Wednesday, November 21, 2012
Finding Kindness in the Appliance Department
I'm in the Charleston (WV) Sears with my friend Betty because her 40-year-old stove (a cook top) died last night. We need a new one. Thanksgiving is a few days away.
Earlier today we found a few for $1,000. We don't have $1,000. Then, Sears promised us one in stock for $350. Yowser! We're renewed. Happy. Thinking about turkey.
So we're in Sears, explaining our high hopes to sales associate Suzanne. We explain why our hopes rise high. She checks her computer, and pops our bubbles. The only one in stock costs $1,000.
We still don't don't have $1,000. Our holiday plans begin to shatter.
The news gutts Betty. "Well Happy ******* Thanksgiving," she grumbles and walks away.
I try to distract Suzanne (she's just the messenger), but she hears Betty and frowns. I await her parry; instead, she gives her heart. "Don't get your hopes up (again), but let's try something," she said, pointing to a pile of boxed-up merchandise waiting to be shelved.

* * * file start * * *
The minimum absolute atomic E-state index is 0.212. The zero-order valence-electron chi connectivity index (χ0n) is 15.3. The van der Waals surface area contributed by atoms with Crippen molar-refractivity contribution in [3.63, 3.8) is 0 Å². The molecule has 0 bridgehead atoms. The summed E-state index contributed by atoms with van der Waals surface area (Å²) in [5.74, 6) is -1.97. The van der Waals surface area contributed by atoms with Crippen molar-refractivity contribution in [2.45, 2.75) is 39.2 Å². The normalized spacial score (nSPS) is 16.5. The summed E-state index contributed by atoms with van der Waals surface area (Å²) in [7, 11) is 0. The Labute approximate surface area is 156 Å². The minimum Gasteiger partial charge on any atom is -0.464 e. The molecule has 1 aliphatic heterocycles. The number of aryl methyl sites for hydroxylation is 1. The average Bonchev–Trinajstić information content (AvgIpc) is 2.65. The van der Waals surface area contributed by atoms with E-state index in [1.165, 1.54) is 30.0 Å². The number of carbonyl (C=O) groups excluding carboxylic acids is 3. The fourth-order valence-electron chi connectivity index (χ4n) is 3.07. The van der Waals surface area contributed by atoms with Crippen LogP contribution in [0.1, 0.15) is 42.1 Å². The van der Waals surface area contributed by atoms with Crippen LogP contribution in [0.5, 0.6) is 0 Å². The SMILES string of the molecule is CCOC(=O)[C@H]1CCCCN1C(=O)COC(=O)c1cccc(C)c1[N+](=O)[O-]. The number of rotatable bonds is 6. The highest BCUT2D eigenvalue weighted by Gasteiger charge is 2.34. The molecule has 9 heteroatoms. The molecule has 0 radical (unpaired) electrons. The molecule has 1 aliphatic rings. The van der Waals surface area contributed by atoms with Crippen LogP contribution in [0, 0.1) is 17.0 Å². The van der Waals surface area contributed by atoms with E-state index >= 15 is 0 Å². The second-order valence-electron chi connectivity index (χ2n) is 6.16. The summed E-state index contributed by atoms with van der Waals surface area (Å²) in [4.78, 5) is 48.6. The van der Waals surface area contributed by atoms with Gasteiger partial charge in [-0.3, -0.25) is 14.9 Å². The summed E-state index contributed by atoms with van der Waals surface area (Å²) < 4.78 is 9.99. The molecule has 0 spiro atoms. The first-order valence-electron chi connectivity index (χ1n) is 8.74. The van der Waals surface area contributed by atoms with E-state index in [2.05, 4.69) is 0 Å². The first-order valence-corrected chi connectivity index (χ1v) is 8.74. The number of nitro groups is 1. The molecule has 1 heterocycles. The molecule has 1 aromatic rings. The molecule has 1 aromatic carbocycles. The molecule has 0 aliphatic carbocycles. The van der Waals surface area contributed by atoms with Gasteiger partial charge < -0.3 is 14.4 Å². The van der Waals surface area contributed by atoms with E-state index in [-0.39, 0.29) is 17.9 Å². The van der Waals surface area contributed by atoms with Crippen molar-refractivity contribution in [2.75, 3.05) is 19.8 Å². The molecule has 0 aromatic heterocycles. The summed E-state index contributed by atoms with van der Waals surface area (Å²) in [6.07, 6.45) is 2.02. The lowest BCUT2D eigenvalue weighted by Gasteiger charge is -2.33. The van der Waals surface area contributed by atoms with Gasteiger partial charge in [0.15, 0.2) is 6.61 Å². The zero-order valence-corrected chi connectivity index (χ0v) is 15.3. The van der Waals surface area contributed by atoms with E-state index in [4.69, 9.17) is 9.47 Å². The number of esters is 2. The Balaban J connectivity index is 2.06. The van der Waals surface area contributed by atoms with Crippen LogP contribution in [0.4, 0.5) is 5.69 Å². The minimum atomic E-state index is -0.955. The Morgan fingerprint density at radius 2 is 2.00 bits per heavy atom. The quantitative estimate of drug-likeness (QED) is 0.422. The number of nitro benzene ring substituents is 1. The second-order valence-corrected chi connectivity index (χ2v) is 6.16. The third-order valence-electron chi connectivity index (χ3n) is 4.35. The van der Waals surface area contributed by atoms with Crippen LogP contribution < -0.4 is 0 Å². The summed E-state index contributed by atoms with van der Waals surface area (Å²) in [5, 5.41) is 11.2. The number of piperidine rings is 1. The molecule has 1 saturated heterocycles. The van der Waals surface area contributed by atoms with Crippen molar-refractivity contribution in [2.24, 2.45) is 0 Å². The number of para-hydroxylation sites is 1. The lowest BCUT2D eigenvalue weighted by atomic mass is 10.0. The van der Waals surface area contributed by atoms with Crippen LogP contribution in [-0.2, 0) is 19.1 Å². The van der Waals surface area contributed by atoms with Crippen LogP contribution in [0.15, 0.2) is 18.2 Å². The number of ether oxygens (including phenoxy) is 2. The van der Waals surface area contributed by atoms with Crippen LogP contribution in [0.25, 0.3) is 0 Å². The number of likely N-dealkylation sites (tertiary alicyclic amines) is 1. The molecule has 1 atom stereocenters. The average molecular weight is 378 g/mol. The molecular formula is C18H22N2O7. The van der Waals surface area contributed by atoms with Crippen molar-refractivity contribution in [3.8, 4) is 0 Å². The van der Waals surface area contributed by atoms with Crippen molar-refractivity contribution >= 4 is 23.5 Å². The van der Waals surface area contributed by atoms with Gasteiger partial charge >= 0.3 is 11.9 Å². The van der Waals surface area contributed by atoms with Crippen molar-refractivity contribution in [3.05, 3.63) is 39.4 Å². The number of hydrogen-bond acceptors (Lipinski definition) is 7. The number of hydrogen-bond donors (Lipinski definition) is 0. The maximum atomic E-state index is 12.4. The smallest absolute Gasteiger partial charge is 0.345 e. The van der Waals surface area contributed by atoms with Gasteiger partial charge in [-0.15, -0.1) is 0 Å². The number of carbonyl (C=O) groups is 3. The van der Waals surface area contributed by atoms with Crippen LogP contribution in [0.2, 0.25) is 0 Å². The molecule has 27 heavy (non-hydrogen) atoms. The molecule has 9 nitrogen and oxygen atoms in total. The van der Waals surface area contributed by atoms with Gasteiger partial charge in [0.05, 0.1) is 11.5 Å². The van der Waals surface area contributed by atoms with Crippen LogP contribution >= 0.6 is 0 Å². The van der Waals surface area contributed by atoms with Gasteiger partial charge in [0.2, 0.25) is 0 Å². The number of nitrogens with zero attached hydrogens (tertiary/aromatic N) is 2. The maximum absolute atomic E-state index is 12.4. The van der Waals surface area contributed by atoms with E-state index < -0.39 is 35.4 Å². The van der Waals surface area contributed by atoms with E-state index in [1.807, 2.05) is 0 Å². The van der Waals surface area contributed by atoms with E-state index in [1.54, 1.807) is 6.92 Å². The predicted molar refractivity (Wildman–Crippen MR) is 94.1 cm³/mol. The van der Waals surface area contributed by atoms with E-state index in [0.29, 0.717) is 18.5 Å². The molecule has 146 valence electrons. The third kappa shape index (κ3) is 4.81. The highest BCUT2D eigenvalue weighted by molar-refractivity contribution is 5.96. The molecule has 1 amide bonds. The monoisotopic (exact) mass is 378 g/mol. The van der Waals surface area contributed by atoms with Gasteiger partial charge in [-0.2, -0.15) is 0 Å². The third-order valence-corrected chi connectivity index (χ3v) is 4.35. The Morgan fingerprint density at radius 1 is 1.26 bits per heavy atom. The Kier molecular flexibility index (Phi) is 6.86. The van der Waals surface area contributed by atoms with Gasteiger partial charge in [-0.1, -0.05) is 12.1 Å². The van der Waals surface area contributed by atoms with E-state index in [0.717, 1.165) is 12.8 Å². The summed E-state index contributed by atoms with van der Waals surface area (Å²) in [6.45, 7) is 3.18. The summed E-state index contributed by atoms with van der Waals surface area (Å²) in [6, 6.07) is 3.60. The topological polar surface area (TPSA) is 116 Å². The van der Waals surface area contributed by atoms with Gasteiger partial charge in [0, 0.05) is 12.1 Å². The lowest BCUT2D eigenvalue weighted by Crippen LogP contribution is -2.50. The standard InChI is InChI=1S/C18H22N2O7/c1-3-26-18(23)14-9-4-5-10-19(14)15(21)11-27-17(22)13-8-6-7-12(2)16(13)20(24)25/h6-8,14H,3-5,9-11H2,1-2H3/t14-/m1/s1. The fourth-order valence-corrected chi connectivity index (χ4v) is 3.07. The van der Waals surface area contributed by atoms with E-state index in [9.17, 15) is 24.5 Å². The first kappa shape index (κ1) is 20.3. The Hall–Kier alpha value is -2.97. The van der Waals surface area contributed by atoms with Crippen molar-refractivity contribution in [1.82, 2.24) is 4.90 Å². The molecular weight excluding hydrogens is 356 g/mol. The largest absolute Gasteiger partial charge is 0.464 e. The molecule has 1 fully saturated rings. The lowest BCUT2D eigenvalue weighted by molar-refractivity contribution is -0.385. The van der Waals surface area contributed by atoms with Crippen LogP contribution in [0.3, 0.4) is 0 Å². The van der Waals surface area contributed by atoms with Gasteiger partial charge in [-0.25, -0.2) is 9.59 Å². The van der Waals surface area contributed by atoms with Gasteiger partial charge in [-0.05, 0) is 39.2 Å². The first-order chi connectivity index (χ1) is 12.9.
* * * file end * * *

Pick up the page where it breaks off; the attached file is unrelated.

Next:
She digs through the pile, slides boxes around, tips some up on end. No luck. No cook top. But this time, it's OK. We feel good because Suzanne has joined our holiday rescue.
She gives us what she can, a big red bow (pictured above), which finds more smiles for us.
We leave Sears with lifted hearts, talking about Suzanne, not about that darn stove. We talk about how we want to tell Sears what a nice person she is. About how she is what a sales person should be.
About how thankful we are for the Suzanne distraction, even though we still have no stove.